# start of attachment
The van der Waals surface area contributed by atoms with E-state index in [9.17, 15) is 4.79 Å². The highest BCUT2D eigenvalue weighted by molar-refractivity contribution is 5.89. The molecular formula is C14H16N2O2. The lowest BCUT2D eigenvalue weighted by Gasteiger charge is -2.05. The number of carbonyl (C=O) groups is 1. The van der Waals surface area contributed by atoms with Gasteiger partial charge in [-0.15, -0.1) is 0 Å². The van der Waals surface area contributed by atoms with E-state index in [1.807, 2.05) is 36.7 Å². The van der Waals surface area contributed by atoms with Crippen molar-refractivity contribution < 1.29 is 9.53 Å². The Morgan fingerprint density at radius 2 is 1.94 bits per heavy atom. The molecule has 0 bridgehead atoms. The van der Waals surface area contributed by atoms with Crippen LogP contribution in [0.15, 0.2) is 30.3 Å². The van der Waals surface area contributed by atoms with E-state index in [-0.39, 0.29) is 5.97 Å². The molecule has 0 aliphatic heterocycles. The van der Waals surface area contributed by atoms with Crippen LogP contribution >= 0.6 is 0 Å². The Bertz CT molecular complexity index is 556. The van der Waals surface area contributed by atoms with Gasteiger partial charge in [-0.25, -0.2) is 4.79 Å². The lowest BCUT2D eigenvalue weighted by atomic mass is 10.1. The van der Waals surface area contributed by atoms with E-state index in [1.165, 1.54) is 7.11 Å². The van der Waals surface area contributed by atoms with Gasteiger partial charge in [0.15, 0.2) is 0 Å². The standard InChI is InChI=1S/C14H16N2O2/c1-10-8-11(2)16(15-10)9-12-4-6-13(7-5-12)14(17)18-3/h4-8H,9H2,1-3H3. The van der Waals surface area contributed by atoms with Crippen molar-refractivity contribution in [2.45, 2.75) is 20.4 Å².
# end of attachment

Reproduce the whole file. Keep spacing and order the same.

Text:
The van der Waals surface area contributed by atoms with E-state index in [9.17, 15) is 4.79 Å². The highest BCUT2D eigenvalue weighted by molar-refractivity contribution is 5.89. The molecular formula is C14H16N2O2. The lowest BCUT2D eigenvalue weighted by Gasteiger charge is -2.05. The number of carbonyl (C=O) groups is 1. The van der Waals surface area contributed by atoms with Gasteiger partial charge in [-0.15, -0.1) is 0 Å². The van der Waals surface area contributed by atoms with E-state index in [1.807, 2.05) is 36.7 Å². The van der Waals surface area contributed by atoms with Crippen molar-refractivity contribution < 1.29 is 9.53 Å². The Morgan fingerprint density at radius 2 is 1.94 bits per heavy atom. The molecule has 0 bridgehead atoms. The van der Waals surface area contributed by atoms with Crippen LogP contribution in [0.15, 0.2) is 30.3 Å². The van der Waals surface area contributed by atoms with E-state index in [-0.39, 0.29) is 5.97 Å². The molecule has 0 aliphatic heterocycles. The van der Waals surface area contributed by atoms with Crippen LogP contribution >= 0.6 is 0 Å². The Bertz CT molecular complexity index is 556. The van der Waals surface area contributed by atoms with Gasteiger partial charge in [-0.25, -0.2) is 4.79 Å². The lowest BCUT2D eigenvalue weighted by atomic mass is 10.1. The van der Waals surface area contributed by atoms with E-state index in [1.165, 1.54) is 7.11 Å². The van der Waals surface area contributed by atoms with Gasteiger partial charge in [0.15, 0.2) is 0 Å². The standard InChI is InChI=1S/C14H16N2O2/c1-10-8-11(2)16(15-10)9-12-4-6-13(7-5-12)14(17)18-3/h4-8H,9H2,1-3H3. The van der Waals surface area contributed by atoms with Crippen molar-refractivity contribution in [2.45, 2.75) is 20.4 Å².